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Myth: Chronic angina is a disease.

Fact: Chronic angina is not a disease; it is a symptom of a heart disease. The heart problem that usually leads to chronic angina is coronary artery disease.


Myth: Anginal symptoms are the same for everyone: pain or discomfort in the chest area.

Fact: People experience angina differently. Symptoms of chronic angina include

  • Discomfort or pain in the chest or surrounding areas (arm, shoulder, back, neck, or jaw)
  • Feeling short of breath or dyspnea
  • Feeling tired or fatigued
  • Feeling lightheaded
  • Nausea or vomitting
  • Excessive sweating


Myth: There is nothing you can do when angina interrupts your life.

Fact:There are many things you can do that may improve your quality of life. Here are some ideas that may help you take control and live better with angina:

  • Discomfort or pain in the chest or surrounding areas (arm, shoulder, back, neck, or jaw)
  • Talk with your cardiologist about how angina affects you. Work together to create the best treatment plan for you.
  • Form a support group with friends and family members.
  • Learn to manage stress.
  • Find new health information about angina and healthy living.


Myth: Downsizing your life is the only way to manage angina symptoms.

Fact: Your cardiologist may suggest one or more of these options based on your symptoms, health, and medical history:

  • Lifestyle changes.
  • Medications for angina.
  • Medical procedures, such as bypass surgery or coronary artery repair (angioplasty).
  • Cardiac rehabilitation.
  • Enhanced external counter-pulsation therapy (EECP), a treatment that improves the flow of oxygen-rich blood to the heart muscle; it involves placing cuffs on the legs and inflating and deflating in rhythm with the heartbeat


Myth: Making lifestyle changes can not affect the frequency of angina.

Fact: There are a number of lifestyle changes you can make that may help reduce the number of angina episodes :

  • Avoid eating so much that you feel stuffed, if your angina is triggered by large meals.
  • Reduce stress in your daily life. Avoid stressful situations.
  • Change your diet. Talk with your cardiologist about dietary changes that may be right for you.
  • Quit smoking or using tobacco or nicotine in all forms (cigarettes, pipes, cigars, chewing tobacco).
  • Lose weight if you are overweight. Talk with your cardiologist before starting any weight loss program.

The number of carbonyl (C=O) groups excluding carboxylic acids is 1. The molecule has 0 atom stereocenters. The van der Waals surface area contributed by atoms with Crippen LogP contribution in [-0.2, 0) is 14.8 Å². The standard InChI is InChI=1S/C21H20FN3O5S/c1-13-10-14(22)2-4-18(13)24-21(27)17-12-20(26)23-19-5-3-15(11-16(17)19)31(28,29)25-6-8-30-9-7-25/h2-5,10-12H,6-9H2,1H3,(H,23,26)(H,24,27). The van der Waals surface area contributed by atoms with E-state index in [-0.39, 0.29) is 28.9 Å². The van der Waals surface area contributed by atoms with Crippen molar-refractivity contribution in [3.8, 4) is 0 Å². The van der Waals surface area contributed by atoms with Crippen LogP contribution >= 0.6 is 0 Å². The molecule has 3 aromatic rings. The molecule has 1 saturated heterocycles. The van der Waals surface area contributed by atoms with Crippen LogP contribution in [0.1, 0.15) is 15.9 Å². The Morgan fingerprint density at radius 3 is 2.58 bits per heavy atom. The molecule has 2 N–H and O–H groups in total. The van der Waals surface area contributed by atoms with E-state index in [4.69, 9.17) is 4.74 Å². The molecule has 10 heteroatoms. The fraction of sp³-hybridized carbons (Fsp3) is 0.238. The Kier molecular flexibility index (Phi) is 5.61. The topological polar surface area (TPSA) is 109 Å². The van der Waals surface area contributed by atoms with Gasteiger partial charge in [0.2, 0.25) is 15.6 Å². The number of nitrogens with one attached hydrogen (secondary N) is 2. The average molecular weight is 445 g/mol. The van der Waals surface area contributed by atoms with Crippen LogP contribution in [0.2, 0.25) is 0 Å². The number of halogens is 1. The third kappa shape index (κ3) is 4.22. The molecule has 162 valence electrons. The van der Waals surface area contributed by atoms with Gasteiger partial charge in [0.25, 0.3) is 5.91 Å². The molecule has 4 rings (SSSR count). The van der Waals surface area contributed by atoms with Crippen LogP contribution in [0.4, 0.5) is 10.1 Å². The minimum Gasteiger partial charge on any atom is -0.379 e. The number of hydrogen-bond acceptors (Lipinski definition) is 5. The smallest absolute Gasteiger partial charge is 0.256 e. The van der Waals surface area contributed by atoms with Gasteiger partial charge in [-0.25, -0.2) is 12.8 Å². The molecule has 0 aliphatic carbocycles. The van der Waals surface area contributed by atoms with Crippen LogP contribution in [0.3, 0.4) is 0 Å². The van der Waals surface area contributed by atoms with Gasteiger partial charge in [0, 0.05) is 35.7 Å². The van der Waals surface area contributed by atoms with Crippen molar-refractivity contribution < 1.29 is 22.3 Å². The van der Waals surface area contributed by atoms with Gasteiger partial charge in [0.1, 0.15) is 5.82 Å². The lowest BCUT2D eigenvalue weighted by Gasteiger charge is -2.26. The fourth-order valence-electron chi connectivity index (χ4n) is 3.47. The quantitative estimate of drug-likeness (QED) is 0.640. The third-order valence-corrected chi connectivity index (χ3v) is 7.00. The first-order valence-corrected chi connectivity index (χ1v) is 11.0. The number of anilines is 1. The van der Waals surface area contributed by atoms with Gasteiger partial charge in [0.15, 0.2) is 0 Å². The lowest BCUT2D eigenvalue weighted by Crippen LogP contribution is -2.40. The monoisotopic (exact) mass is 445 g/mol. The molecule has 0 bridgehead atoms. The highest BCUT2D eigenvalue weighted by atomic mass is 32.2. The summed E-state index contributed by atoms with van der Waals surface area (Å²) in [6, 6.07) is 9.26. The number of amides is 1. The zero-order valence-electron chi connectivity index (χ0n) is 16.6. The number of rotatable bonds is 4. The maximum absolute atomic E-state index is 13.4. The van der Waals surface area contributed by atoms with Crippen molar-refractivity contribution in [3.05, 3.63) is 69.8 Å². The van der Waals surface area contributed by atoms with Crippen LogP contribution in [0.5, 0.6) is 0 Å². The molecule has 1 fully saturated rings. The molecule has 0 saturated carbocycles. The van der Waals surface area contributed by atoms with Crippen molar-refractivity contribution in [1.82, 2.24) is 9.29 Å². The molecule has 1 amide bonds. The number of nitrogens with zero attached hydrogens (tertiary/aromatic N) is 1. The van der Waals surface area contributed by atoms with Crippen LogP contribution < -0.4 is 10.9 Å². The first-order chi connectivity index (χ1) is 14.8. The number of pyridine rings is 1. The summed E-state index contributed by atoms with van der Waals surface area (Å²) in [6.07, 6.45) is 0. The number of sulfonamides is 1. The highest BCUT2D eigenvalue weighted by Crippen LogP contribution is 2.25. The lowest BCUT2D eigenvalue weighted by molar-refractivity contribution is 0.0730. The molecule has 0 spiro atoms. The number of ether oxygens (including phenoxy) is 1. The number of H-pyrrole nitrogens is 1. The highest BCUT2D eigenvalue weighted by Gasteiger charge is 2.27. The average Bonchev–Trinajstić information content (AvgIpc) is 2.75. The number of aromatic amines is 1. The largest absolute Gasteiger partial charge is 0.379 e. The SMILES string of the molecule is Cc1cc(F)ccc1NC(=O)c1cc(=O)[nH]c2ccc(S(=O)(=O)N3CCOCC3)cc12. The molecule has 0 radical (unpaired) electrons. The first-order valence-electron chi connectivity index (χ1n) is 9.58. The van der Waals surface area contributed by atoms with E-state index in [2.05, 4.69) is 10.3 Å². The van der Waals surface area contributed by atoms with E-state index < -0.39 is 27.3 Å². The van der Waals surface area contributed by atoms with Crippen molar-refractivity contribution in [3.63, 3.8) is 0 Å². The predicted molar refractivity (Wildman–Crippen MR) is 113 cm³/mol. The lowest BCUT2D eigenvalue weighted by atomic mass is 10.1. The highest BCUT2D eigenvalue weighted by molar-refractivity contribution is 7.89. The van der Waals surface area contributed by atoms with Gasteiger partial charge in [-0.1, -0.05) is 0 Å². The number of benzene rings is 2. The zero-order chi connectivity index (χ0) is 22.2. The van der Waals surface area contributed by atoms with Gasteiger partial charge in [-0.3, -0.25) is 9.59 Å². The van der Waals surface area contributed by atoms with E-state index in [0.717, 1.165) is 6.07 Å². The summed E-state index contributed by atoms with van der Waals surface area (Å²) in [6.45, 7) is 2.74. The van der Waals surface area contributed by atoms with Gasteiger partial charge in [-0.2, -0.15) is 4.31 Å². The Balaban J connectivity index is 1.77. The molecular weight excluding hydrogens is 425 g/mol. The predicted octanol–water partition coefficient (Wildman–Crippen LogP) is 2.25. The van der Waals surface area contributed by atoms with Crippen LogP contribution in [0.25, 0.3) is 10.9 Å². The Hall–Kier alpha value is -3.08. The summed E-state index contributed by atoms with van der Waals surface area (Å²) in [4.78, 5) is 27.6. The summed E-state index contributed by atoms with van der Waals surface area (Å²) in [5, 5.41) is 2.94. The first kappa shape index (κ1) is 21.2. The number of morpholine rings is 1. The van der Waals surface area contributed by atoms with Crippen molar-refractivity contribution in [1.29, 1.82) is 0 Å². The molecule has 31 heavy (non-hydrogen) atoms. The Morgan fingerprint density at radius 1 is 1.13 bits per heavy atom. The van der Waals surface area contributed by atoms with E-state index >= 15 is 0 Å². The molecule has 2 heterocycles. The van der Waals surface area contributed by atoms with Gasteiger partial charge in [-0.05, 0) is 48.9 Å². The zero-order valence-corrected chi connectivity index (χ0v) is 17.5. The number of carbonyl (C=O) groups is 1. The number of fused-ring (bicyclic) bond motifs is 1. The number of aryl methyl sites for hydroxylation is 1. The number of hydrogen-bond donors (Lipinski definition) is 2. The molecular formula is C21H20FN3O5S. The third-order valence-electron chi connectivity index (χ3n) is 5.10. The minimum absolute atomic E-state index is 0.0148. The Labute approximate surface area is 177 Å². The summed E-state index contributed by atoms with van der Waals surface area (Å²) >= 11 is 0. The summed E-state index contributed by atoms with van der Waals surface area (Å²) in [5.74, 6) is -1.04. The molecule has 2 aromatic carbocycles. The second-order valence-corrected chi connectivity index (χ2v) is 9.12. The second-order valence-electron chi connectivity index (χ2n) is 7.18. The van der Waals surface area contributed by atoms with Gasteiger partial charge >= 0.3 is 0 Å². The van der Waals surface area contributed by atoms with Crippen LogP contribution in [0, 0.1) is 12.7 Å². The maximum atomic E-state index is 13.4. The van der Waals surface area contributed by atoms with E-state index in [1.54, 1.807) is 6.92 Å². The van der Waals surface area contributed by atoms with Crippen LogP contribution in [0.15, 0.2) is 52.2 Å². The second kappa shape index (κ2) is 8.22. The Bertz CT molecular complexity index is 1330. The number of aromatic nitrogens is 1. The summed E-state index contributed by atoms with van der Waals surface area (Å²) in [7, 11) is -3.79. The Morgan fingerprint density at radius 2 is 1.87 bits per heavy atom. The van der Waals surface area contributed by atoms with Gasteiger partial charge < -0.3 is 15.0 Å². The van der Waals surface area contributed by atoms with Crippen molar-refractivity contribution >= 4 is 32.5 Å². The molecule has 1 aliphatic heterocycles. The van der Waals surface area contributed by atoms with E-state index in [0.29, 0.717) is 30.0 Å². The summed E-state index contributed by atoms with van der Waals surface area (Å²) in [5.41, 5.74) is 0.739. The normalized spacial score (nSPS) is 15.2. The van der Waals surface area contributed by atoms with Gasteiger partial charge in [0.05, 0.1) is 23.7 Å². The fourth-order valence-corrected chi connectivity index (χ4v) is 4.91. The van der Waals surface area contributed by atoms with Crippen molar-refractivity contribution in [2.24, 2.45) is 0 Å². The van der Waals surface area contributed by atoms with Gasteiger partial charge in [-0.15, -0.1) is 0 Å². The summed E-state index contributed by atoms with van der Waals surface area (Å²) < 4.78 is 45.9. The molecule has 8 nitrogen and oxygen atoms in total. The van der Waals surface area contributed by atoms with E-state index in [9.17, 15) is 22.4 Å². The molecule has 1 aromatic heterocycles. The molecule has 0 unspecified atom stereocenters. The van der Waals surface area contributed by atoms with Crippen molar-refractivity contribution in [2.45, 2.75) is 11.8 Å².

• Get more physically active. Talk with your cardiologist about what types of exercise are right for you.
  • Take all of your medications as prescribed.


You need to exercise strenuously to reduce cardiac events.

This myth grew from the advice of well meaning cardiologists who advocated aerobics two or three times a week to keep you and your heart healthy. However, this advice is for healthy people. The rules change completely for chronic angina patients. Diving into strenuous paces of aerobics can be fatal. Exercising regularly and moderately under the supervision of a medical professional is the safest route. Intense workouts tend to stress the heart and raise the blood pressure for a short time; this may cause a spasm in the artery to the heart in heart patients.


Physical examination or an electrocardiograph can detect heart disease.

Physical examination of the heart in someone who may be suffering from angina is seldom helpful in detecting heart disease. The electrocardiogram cannot predict heart disease especially when the pain or the attack of angina has subsided. It can only show signs of stress. This coupled with several risk factors like age, gender, a history of diabetes or hypertension, habits like smoking or obesity can help the doctor to suspect heart disease. Tests like a stress test or radioisotope imaging of the heart is the next step that can confirm heart disease.

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Asian Heart Institute

G / N Block, Bandra Kurla Complex, Bandra (E),
Mumbai 400 051, Maharashtra, INDIA.


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+91-9930333500, 022-66986666
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